Apparently this was done as a means of showing an alleged high suicide rate among gays students, or in today’s parlance, LBGTQBBQBLT students. So it’s not a hate crime for a gay student to hang rainbow colored nooses. Usually the fake noose hangings are done by black students. Whatever, everything’s a problem.
A display of six colored nooses found Monday, and the perceived hate crime they symbolized, caused many at Austin Peay State University to be concerned for their welfare.
But while many saw the yarn nooses as a threat to both African-American and LGBTQ students on campus, as well as offensive to those dealing with PTSD and suicidal thoughts, an investigation revealed Tuesday that the installation was an art project for a sculpture class that had not gone through the full approval process.
“We are all out of comfort zone on this one,” Dr. Alisa White, Austin Peay’s president, said. “In this particular situation, our process failed.”
The student will not receive disciplinary action for the project that was “meant to address the cycle of death and rebirth that is represented by the arrival of spring,” said the student in question via a written statement read at a forum APSU held Tuesday afternoon.
The name of the student has not been released.
There apparently is no straight white male conservative student to pin this on, so can we just move along and use this as a teachable moment?
Campus police received a call about the nooses at 5 p.m. Monday and proceeded to try and determine if it was a sanctioned art project. The six nooses made of crocheted yarn in different colors were removed 45 minutes later when it was determined that it was in the best interest of safety and public welfare, university spokesman Bill Persinger said during the forum.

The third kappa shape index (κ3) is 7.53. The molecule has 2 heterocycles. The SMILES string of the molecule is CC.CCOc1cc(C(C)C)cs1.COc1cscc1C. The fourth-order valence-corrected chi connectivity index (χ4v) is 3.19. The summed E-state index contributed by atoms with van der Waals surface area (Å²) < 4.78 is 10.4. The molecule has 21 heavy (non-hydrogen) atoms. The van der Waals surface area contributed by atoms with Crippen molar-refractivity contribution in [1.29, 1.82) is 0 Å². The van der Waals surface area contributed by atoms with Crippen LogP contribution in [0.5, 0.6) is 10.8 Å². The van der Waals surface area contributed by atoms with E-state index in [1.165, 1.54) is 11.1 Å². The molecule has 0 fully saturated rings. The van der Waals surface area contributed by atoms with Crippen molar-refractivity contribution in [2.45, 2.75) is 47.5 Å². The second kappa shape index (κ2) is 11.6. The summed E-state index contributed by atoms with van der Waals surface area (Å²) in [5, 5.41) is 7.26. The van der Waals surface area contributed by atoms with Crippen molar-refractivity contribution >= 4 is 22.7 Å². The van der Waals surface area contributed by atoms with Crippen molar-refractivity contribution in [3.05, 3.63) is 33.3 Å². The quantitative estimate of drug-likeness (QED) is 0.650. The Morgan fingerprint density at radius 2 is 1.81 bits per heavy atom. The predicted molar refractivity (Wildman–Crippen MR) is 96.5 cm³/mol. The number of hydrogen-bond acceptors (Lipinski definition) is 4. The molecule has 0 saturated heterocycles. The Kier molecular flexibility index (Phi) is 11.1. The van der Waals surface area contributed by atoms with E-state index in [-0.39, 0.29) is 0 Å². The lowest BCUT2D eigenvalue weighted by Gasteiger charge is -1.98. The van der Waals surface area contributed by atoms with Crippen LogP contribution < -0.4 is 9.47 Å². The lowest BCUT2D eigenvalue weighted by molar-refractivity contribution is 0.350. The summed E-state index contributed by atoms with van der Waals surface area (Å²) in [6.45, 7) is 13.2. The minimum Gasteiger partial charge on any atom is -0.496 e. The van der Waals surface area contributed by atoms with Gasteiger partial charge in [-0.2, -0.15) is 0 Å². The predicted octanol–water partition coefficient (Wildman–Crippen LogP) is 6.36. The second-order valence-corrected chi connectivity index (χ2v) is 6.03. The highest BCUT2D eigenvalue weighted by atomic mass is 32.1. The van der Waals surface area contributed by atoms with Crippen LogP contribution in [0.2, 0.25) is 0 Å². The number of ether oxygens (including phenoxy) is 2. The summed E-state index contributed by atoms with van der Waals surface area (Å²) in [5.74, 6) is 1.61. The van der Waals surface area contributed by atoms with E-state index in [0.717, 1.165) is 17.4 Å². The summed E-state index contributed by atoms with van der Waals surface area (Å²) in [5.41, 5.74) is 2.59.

Both the student and the art department chairman were supportive of the removal of the art project.
“There was no context give. No explanation. Obviously, that changes when someone clearly communicates what is art,” said Derek van der Merwe, vice president for advancement, communication and strategic initiatives. “I think the police were very clear they didn’t understand if it was art or not art. And based upon that, it has to be viewed as a hate symbol and removed.”
Van der Merwe said if some context had been provided for the project, it would have been subject to review to determine if it was appropriate for that time and place, instead of immediately being taken down.
The jokes just write themselves:
Davenport said this is a teachable moment and will specifically be used to fill diversity needs on campus.
“Education is a component. Education is key,” Davenport said. “Unfortunately racism and sexism and all the other isms, they are alive and well. They are not going to go away. The only thing we can do is try to educate the individuals the best that we can and say ‘Hey, this is what it is.’ ”
If all these -isms are alive and well, where are any actual examples of them that aren’t total fabrications?